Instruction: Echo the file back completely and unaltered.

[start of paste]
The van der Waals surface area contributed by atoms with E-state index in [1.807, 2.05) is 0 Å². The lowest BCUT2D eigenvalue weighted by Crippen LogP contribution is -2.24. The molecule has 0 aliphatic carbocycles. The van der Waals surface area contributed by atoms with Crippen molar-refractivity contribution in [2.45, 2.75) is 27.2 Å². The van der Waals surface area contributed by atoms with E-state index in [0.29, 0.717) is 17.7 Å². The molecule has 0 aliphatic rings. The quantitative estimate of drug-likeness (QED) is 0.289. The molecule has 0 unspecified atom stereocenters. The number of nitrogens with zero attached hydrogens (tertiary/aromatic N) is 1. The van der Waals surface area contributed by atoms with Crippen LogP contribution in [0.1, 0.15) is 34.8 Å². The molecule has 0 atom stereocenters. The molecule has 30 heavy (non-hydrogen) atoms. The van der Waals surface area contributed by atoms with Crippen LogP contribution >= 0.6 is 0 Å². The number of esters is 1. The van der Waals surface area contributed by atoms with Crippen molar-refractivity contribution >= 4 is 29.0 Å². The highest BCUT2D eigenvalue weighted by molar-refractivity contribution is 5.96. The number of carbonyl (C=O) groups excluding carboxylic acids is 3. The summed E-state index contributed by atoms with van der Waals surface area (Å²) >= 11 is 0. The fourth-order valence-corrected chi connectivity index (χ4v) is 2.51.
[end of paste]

The van der Waals surface area contributed by atoms with E-state index in [1.807, 2.05) is 0 Å². The lowest BCUT2D eigenvalue weighted by Crippen LogP contribution is -2.24. The molecule has 0 aliphatic carbocycles. The van der Waals surface area contributed by atoms with Crippen molar-refractivity contribution in [2.45, 2.75) is 27.2 Å². The van der Waals surface area contributed by atoms with E-state index in [0.29, 0.717) is 17.7 Å². The molecule has 0 aliphatic rings. The quantitative estimate of drug-likeness (QED) is 0.289. The molecule has 0 unspecified atom stereocenters. The number of nitrogens with zero attached hydrogens (tertiary/aromatic N) is 1. The van der Waals surface area contributed by atoms with Crippen LogP contribution in [0.1, 0.15) is 34.8 Å². The molecule has 0 atom stereocenters. The molecule has 30 heavy (non-hydrogen) atoms. The van der Waals surface area contributed by atoms with Crippen LogP contribution >= 0.6 is 0 Å². The number of esters is 1. The van der Waals surface area contributed by atoms with Crippen molar-refractivity contribution >= 4 is 29.0 Å². The highest BCUT2D eigenvalue weighted by molar-refractivity contribution is 5.96. The number of carbonyl (C=O) groups excluding carboxylic acids is 3. The summed E-state index contributed by atoms with van der Waals surface area (Å²) >= 11 is 0. The fourth-order valence-corrected chi connectivity index (χ4v) is 2.51.